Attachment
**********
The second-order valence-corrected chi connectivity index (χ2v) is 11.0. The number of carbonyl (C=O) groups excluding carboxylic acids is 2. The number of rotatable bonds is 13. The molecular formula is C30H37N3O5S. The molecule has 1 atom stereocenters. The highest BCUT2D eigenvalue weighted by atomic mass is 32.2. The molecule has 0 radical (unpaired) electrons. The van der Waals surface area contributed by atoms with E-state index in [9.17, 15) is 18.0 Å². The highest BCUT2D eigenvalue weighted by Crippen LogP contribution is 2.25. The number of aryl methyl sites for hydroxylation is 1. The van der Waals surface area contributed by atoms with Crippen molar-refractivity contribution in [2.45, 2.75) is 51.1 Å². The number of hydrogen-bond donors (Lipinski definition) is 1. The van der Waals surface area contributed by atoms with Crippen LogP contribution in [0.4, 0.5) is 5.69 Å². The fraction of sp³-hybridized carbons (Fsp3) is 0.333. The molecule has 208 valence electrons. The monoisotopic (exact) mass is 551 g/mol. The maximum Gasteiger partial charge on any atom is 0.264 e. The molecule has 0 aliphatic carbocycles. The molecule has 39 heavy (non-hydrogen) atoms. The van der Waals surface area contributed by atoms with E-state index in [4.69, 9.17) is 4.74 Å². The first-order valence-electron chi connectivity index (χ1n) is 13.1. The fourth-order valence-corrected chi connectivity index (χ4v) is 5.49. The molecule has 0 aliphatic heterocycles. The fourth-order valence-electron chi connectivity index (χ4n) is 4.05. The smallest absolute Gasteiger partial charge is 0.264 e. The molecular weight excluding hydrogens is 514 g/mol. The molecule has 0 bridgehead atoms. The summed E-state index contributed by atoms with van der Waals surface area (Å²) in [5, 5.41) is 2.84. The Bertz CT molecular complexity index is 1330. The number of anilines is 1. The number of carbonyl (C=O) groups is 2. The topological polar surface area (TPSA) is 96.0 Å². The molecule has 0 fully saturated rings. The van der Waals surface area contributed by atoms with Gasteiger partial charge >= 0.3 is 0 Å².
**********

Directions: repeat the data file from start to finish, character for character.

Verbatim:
The second-order valence-corrected chi connectivity index (χ2v) is 11.0. The number of carbonyl (C=O) groups excluding carboxylic acids is 2. The number of rotatable bonds is 13. The molecular formula is C30H37N3O5S. The molecule has 1 atom stereocenters. The highest BCUT2D eigenvalue weighted by atomic mass is 32.2. The molecule has 0 radical (unpaired) electrons. The van der Waals surface area contributed by atoms with E-state index in [9.17, 15) is 18.0 Å². The highest BCUT2D eigenvalue weighted by Crippen LogP contribution is 2.25. The number of aryl methyl sites for hydroxylation is 1. The van der Waals surface area contributed by atoms with Crippen molar-refractivity contribution in [2.45, 2.75) is 51.1 Å². The number of hydrogen-bond donors (Lipinski definition) is 1. The van der Waals surface area contributed by atoms with Crippen LogP contribution in [0.4, 0.5) is 5.69 Å². The fraction of sp³-hybridized carbons (Fsp3) is 0.333. The molecule has 208 valence electrons. The monoisotopic (exact) mass is 551 g/mol. The maximum Gasteiger partial charge on any atom is 0.264 e. The molecule has 0 aliphatic carbocycles. The molecule has 39 heavy (non-hydrogen) atoms. The van der Waals surface area contributed by atoms with E-state index in [4.69, 9.17) is 4.74 Å². The first-order valence-electron chi connectivity index (χ1n) is 13.1. The fourth-order valence-corrected chi connectivity index (χ4v) is 5.49. The molecule has 0 aliphatic heterocycles. The fourth-order valence-electron chi connectivity index (χ4n) is 4.05. The smallest absolute Gasteiger partial charge is 0.264 e. The molecular weight excluding hydrogens is 514 g/mol. The molecule has 0 bridgehead atoms. The summed E-state index contributed by atoms with van der Waals surface area (Å²) in [5, 5.41) is 2.84. The Bertz CT molecular complexity index is 1330. The number of anilines is 1. The number of carbonyl (C=O) groups is 2. The topological polar surface area (TPSA) is 96.0 Å². The molecule has 0 fully saturated rings. The van der Waals surface area contributed by atoms with Gasteiger partial charge >= 0.3 is 0 Å².